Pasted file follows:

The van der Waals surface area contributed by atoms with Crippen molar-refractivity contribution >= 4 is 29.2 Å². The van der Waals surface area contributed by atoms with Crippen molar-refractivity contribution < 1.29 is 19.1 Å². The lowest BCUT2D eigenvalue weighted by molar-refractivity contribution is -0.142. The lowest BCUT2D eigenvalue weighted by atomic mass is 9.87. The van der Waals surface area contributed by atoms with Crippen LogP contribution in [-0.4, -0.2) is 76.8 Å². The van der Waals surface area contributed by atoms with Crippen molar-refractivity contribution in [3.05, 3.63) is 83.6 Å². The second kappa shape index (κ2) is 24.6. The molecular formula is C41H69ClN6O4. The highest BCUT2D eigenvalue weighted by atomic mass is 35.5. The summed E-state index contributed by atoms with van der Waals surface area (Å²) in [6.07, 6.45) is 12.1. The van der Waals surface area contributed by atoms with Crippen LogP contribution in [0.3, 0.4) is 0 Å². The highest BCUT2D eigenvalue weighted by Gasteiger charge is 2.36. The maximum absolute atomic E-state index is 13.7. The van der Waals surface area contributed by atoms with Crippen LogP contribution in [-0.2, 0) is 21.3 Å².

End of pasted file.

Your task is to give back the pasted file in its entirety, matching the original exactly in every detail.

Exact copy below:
The van der Waals surface area contributed by atoms with Crippen molar-refractivity contribution >= 4 is 29.2 Å². The van der Waals surface area contributed by atoms with Crippen molar-refractivity contribution < 1.29 is 19.1 Å². The lowest BCUT2D eigenvalue weighted by molar-refractivity contribution is -0.142. The lowest BCUT2D eigenvalue weighted by atomic mass is 9.87. The van der Waals surface area contributed by atoms with Crippen LogP contribution in [-0.4, -0.2) is 76.8 Å². The van der Waals surface area contributed by atoms with Crippen molar-refractivity contribution in [3.05, 3.63) is 83.6 Å². The second kappa shape index (κ2) is 24.6. The molecular formula is C41H69ClN6O4. The highest BCUT2D eigenvalue weighted by atomic mass is 35.5. The summed E-state index contributed by atoms with van der Waals surface area (Å²) in [6.07, 6.45) is 12.1. The van der Waals surface area contributed by atoms with Crippen LogP contribution in [0.3, 0.4) is 0 Å². The highest BCUT2D eigenvalue weighted by Gasteiger charge is 2.36. The maximum absolute atomic E-state index is 13.7. The van der Waals surface area contributed by atoms with Crippen LogP contribution in [-0.2, 0) is 21.3 Å².